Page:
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  • http://www.facebook.com/people/Michael-Giberson/100000176233472 Michael Giberson
  • martinbrock

    Here’s a plug for Russ Roberts. His novel is short, entertaining and instructive.

    http://www.amazon.com/Price-Everything-Parable-Possibility-Prosperity/dp/0691143358?tag=bleedheartlib-20

  • Sean II

    The New Jersey definition of price gouging is, ridiculously enough, anything above 10% of pre-disaster retail. I notice, however, they’ve built in a provision to the effect that price increases higher than 10% are allowable if explained by “legitimate logistical concerns” or higher costs “imposed by suppliers”.

    But do not be suspicious, my friends. This provision is surely NOT designed to exempt Chevron or Con Edison or Walmart from a law that otherwise applies quite forcefully to South Asian convenience store owners.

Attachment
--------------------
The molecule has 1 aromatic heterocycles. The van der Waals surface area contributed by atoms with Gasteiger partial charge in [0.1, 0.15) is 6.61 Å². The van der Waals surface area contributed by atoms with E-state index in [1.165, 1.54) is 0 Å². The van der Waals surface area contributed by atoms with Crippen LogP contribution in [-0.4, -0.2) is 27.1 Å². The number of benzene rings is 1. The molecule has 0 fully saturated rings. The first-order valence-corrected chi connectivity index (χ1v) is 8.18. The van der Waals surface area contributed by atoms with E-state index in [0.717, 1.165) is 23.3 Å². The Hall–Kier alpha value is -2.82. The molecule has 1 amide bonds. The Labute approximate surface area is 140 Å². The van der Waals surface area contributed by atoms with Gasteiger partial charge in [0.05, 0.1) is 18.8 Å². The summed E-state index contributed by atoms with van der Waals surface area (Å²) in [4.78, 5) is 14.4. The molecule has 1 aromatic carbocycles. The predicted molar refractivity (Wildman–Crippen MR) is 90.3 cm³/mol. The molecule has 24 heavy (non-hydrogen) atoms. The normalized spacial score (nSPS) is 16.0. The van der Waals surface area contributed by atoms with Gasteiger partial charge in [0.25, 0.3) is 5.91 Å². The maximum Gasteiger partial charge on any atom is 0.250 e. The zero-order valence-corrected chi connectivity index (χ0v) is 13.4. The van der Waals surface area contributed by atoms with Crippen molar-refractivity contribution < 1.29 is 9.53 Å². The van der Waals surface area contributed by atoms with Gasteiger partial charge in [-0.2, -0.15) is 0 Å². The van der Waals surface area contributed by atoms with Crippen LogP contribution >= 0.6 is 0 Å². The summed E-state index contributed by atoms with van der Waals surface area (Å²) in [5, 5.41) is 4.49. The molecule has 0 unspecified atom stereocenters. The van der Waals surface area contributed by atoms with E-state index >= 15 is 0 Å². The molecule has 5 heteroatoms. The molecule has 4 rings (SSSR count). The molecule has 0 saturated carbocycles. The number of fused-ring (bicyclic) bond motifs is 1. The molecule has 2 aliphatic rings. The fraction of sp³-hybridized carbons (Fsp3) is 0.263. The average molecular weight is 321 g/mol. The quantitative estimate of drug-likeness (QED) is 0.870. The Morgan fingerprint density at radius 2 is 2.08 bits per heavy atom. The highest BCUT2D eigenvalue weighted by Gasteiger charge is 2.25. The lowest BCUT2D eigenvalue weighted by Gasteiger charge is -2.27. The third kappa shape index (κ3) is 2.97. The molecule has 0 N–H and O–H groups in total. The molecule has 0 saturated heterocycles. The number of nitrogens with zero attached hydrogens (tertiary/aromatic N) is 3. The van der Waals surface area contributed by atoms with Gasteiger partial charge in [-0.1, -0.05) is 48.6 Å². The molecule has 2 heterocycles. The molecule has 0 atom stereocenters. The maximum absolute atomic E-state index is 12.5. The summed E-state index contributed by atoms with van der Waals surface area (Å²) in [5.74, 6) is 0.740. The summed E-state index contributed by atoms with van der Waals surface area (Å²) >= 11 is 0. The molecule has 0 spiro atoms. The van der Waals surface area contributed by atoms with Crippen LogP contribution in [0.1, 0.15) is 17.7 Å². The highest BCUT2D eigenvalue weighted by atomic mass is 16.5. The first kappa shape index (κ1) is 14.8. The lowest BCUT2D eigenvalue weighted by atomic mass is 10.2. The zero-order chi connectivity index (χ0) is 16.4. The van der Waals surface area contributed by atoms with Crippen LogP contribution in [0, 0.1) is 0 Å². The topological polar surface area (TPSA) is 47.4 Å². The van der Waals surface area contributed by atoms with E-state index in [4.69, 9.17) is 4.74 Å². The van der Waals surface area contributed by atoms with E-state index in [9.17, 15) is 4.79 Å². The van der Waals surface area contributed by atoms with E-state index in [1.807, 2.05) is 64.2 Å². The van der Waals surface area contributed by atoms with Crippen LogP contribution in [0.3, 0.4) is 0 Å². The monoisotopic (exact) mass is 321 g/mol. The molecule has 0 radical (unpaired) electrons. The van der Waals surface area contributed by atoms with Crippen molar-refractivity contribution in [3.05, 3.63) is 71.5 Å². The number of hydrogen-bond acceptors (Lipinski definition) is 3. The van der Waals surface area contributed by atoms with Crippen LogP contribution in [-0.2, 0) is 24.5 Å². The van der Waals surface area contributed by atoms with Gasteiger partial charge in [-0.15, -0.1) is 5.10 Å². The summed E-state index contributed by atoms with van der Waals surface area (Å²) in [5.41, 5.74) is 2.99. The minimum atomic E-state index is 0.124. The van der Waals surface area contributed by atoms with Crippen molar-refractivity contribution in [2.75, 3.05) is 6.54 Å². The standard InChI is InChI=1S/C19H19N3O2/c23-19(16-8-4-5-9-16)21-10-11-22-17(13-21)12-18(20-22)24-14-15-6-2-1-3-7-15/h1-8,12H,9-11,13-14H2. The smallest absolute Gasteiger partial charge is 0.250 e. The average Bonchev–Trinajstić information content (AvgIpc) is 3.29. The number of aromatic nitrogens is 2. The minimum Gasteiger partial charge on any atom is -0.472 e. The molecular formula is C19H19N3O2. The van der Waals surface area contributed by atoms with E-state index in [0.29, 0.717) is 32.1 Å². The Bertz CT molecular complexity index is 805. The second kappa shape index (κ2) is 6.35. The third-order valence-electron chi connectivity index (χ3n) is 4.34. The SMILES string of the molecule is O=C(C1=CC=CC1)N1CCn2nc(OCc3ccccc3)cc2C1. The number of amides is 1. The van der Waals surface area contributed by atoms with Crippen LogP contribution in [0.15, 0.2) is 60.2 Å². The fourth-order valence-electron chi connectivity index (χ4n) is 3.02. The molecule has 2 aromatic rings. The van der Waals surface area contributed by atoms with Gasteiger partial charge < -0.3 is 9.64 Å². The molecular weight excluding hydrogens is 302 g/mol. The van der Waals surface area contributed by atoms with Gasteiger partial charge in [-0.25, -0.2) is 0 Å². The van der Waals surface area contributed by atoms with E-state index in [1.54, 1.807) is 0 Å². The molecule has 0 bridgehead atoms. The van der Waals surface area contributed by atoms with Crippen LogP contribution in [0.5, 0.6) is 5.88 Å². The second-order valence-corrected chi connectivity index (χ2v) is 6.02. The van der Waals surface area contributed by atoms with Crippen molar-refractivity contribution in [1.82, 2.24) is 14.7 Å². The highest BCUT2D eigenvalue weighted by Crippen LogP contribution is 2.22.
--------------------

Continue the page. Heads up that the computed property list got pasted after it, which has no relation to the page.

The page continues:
In NO WAY is this a law that compels small merchants to acquiesce in the looting of their existing supplies, while creating a totally different standards for big incumbent firms who will play a large role in the aftermath of the disaster. Not at all.

    (On the broken windows front, The Washington Post, NPR, and The Atlantic have all run stories claiming Sandy will have an economic silver lining. One can only assume Krugman’s iMac got soaked, because I haven’t seen anything from him yet.)

    • http://www.facebook.com/people/Michael-Giberson/100000176233472 Michael Giberson